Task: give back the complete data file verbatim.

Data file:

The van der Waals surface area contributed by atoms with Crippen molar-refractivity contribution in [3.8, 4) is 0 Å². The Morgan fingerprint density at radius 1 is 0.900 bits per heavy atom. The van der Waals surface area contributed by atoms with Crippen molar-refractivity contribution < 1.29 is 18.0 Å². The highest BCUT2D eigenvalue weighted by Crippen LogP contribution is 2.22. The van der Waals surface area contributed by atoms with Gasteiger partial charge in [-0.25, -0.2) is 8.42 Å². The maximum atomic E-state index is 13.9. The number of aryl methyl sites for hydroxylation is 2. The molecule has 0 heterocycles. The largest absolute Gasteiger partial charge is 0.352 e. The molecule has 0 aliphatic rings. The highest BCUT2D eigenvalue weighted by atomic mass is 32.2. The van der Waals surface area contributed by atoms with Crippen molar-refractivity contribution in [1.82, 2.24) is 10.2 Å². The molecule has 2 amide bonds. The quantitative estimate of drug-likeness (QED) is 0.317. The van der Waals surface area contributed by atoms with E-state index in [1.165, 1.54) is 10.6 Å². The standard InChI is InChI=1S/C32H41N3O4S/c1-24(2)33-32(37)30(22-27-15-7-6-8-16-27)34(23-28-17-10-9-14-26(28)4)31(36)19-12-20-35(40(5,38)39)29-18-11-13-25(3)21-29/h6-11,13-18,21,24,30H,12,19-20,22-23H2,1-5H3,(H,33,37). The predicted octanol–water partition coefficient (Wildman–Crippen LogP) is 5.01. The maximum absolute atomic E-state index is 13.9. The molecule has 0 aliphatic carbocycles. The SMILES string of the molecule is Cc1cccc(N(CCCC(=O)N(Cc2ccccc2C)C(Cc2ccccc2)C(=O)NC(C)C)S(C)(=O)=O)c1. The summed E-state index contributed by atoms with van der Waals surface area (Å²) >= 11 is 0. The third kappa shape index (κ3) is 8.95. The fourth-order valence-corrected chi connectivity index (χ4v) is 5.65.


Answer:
The van der Waals surface area contributed by atoms with Crippen molar-refractivity contribution in [3.8, 4) is 0 Å². The Morgan fingerprint density at radius 1 is 0.900 bits per heavy atom. The van der Waals surface area contributed by atoms with Crippen molar-refractivity contribution < 1.29 is 18.0 Å². The highest BCUT2D eigenvalue weighted by Crippen LogP contribution is 2.22. The van der Waals surface area contributed by atoms with Gasteiger partial charge in [-0.25, -0.2) is 8.42 Å². The maximum atomic E-state index is 13.9. The number of aryl methyl sites for hydroxylation is 2. The molecule has 0 heterocycles. The largest absolute Gasteiger partial charge is 0.352 e. The molecule has 0 aliphatic rings. The highest BCUT2D eigenvalue weighted by atomic mass is 32.2. The van der Waals surface area contributed by atoms with Crippen molar-refractivity contribution in [1.82, 2.24) is 10.2 Å². The molecule has 2 amide bonds. The quantitative estimate of drug-likeness (QED) is 0.317. The van der Waals surface area contributed by atoms with E-state index in [1.165, 1.54) is 10.6 Å². The standard InChI is InChI=1S/C32H41N3O4S/c1-24(2)33-32(37)30(22-27-15-7-6-8-16-27)34(23-28-17-10-9-14-26(28)4)31(36)19-12-20-35(40(5,38)39)29-18-11-13-25(3)21-29/h6-11,13-18,21,24,30H,12,19-20,22-23H2,1-5H3,(H,33,37). The predicted octanol–water partition coefficient (Wildman–Crippen LogP) is 5.01. The maximum absolute atomic E-state index is 13.9. The molecule has 0 aliphatic carbocycles. The SMILES string of the molecule is Cc1cccc(N(CCCC(=O)N(Cc2ccccc2C)C(Cc2ccccc2)C(=O)NC(C)C)S(C)(=O)=O)c1. The summed E-state index contributed by atoms with van der Waals surface area (Å²) >= 11 is 0. The third kappa shape index (κ3) is 8.95. The fourth-order valence-corrected chi connectivity index (χ4v) is 5.65.